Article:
Q. The SmartTrack and RER projects hinge on the electrification of the rail corridors. What kind of commitment to electrification has been made by our elected representatives? Also, when does Metrolinx plan to purchase the next set of locomotive equipment?
A. There was a commitment in this year’s provincial budget to electrify the Stouffville, Lakeshore East and Kitchener GO corridors, which are in fact the SmartTrack corridors. The transition from diesel to electric locomotives will need to happen in step with electrification. Since electrification will need to be phased in across the network, some corridors will continue to use diesel powered locomotives, as others run electric powered trains. I encourage you to follow-up with representatives from Metrolinx here this morning for more details.
Q. I am involved with the Relief Line Stakeholder Advisory Group (SAG). In your presentation you did not mention the feedback provided by SAG members. From my recollection, the preference was for a corridor further south than on King or Queen Streets.
A. You’re right, I did not mention the SAG in particular. The information presented this morning is the exact same information discussed at the last SAG meeting. The input we have received from SAG members has been tremendously helpful and it will be carefully considered in the analysis of the corridors.
Q. Is it correct that among the projects that are being studied, the Scarborough Subway Extension is the only one that Council has committed to?
A. Council has committed to each of these projects in different ways. For SmartTrack, Council has asked us to study the feasibility of the concept, which is really the first stage in the process. Further studies would be needed before the City and Metrolinx would be able to construct it. For the Relief Line, Council first directed staff to undertake an Environmental Assessment (EA) to determine the best alignment in 2010. There is no funding committed to the Relief Line beyond the EA. For the Scarborough Subway Extension, Council directed staff to undertake the EA in 2013 and it has funding commitments from all three levels of government.
Q. I have heard that the Scarborough Subway Extension and SmartTrack are in conflict with each other. Is there still time to truncate the line and make adjustments to the Scarborough Subway Extension?
A. We will be presenting the emerging directions for the Scarborough Subway Extension at the November Council meeting along with the recommendations from the SmartTrack study and the emerging directions on the Relief Line. We will be able to demonstrate how SmartTrack and the Scarborough Subway Extension relate to each other and Council will provide direction on how we will proceed. City Council has a great deal of control on the outcome of these projects.
Q. Does the SmartTrack proposal require additional track capacity beyond what RER has identified?
A. As more stations are added to a corridor, service and scheduling are affected. Requirements for additional track and other infrastructure will become clearer as the various studies proceed.
C. Union Station is at capacity no matter how many plans we have.
A. Capacity at Union Station will be a challenge, but there is commitment from the City and Metrolinx to look at possible solutions in that area.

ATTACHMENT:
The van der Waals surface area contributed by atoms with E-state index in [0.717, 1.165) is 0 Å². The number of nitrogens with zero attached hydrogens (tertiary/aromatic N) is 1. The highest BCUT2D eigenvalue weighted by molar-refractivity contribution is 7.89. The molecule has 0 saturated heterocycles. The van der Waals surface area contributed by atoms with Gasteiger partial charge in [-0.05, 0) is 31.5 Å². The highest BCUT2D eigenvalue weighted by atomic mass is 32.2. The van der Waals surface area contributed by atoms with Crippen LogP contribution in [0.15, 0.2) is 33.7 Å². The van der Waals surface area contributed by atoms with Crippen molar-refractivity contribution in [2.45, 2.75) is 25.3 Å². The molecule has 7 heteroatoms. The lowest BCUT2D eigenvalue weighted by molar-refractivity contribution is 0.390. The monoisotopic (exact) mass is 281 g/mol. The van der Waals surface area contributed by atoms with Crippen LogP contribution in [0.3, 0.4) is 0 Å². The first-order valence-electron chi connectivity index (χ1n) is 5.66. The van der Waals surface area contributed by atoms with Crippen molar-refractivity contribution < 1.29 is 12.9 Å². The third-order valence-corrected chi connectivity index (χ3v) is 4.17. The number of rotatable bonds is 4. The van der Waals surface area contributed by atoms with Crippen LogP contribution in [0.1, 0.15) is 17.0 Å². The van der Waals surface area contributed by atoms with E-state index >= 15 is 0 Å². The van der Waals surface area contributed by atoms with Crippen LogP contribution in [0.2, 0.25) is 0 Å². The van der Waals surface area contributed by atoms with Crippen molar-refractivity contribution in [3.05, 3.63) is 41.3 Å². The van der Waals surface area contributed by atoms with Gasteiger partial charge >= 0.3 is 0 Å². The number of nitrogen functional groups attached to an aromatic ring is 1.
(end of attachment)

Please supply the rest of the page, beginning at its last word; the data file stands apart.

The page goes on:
Q. Could you recommend extending the Eglinton Crosstown westward to overcome technical and financial constraints of the SmartTrack Eglinton Corridor Feasibility Study?
A. It is important to understand that we are currently reviewing the feasibility of the Eglinton West Corridor, not developing the design. The result will include a "yes" or "no" for the feasibility of each option, as well as a high level summary of some of the constraints. Council will need to direct staff to pursue any of the heavy rail options.
Through a dotmocracy exercise at the meeting, the majority of the meeting participants generally agreed with the results of the evaluation for the Connections to the Danforth Subway, the results of the evaluation for Key Activity Areas West and East of the Don River and the evaluation of the Downtown connections.
Through a cumulative dotmocracy exercise at the public meetings a majority of the meeting participants indicated a general preference for Corridor D.
Participants who attended this event were keen to share some of their proposed hybrid corridors and potential bus routes that could benefit all transit riders in Scarborough. Many of the same topics from previous meetings were discussed, namely, how the subway and the proposed SmartTrack would interact with one another. Some questioned the development potential around each proposed station, and whether the ridership generated from future development would adequately support the levels needed for a subway.
3 more public meetings are scheduled during this phase of consultations, after which a more detailed report of all consultation activities will be made available. Comments must be submitted by July 3, 2015 to ensure inclusion in this report.
SmartTrack: Feedback received will inform the Eglinton West Corridor Feasibility Study. Draft results of the study will be presented and consulted on in September, 2015.
Relief Line: The project team will use the feedback received to inform the evaluation of potential corridors. The preferred corridor, along with potential alignments and station locations, will be presented and consulted on in September, 2015.
Scarborough Subway Extension: The project team will use the feedback received to help finalize the evaluation of the potential corridors and evaluate the potential alignments and station concepts. The preferred corridor, alignment and station concepts will be presented and consulted on in September, 2015.